DR. PHILLIPS For most northerners, spending the holidays basking in Florida’s warm weather is a treat. But on Dec. 29, 2015, what was supposed to be a relaxing evening poolside for New York native John Mendez quickly and unexpectedly turned into something serious — anaphylactic shock.
Mendez, a New York Fire Department captain, owns a condo off Sand Lake Road and visits the Orlando area four times each year with his family. While they were down spending their Christmas break, Mendez had a run-in with a horde of fire ants.
“My friend drove in from New York and happens to be a doctor,” Mendez said. “(Our families) decided to go down to the pool, which is walking distance, (but) we decided to drive to the pool. And when we got there, we sat under an awning before we moved our chairs to the edge of the pool, which is surrounded by paving stones.”
Unbeknownst to them, there was a colony of fire ants two feet under the ground nearby. The cracks between the paving stones were infiltrated with fire ants, and when Mendez had his bare feet resting on the ground, the ants crept up and covered his foot.
“The doctor told me what they do is cover and simultaneously inject you with formic acid to try to get you to drop,” he said of the ants. “I’m very careful on the grass; I never expected it to be around the pool.”
As ants covered his foot, he immediately stuck it in the pool — when he pulled it out, it was swollen. Just minutes later, symptoms of anaphylactic shock — a severe allergic reaction that can be fatal — kicked in.
“Within maybe two minutes, I felt my heart beating fast; I felt my blood pressure going up; I felt flushed,” he said. “I had hives all over body, I was very itchy, and my lips got swollen. I felt like someone punched me in the mouth. I also felt tight in the chest and had difficulty breathing.”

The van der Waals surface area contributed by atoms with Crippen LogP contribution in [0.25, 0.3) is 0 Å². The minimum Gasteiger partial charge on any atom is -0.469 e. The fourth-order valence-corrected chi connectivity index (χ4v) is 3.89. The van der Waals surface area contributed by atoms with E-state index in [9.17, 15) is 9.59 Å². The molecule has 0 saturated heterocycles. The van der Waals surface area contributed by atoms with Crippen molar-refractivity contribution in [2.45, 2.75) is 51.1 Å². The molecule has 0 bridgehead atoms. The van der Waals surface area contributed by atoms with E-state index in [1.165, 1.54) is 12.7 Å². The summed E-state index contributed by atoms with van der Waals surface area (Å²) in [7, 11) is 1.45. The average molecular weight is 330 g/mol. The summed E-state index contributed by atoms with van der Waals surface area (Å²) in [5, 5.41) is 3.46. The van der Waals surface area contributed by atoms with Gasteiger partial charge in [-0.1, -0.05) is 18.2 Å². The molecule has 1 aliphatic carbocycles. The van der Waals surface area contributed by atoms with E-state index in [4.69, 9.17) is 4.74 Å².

His friend’s medical training immediately kicked in; he grabbed Mendez and quickly put him in the car, driving him to Dr. P. Phillips Hospital. By chance, the friend had liquid Benadryl in his car for his kids. He gave Mendez two tablespoons of it on the way over, subsiding the swelling on his mouth.
Once at the hospital, Mendez was assessed in triage and taken back on a stretcher, where he received IV fluids, Benadryl and prednisone steroids. The reaction quickly subsided, and Mendez was out in an hour.
Although he has no allergies and has been bitten by fire ants previously, as a fire captain and paramedic Mendez has treated people with severe allergic reactions. He said the sudden swarm of ants and simultaneous injection of their venom is enough to bring anyone into shock.
“The doctor told me about 100 of these bites from 100 ants will kill someone,” he said. “They won’t bite individually if they’re swarming. It’s incredible how a little tiny ant can bring you down.”
Dr. Antonio Crespo, an infectious disease physician at Dr. Phillips Hospital, said anyone who may encounter such insects — allergies or not — should be aware of their presence and take precautions to prevent such incidences.
“We live in an area where we do a lot of outdoor activities and are exposed to a lot of insect bites,” he said. “Being aware of that and doing proper lawn treatments to try to control the population of fire ants or other insects is very important. If you do get bitten, be aware of the possible reaction and take the precautions; look for medical attention.”
And as for his medical treatment, Mendez planned to visit the doctors who took care of him and thank them personally.
“I wanted to thank them for helping me out,” he said. “I know what it’s like: I’ve been in many ERs taking patients there, and you don’t get any thanks from the job. I knew they had a tough day, too. They actually saved my life.”
Contact Danielle Hendrix at [email protected].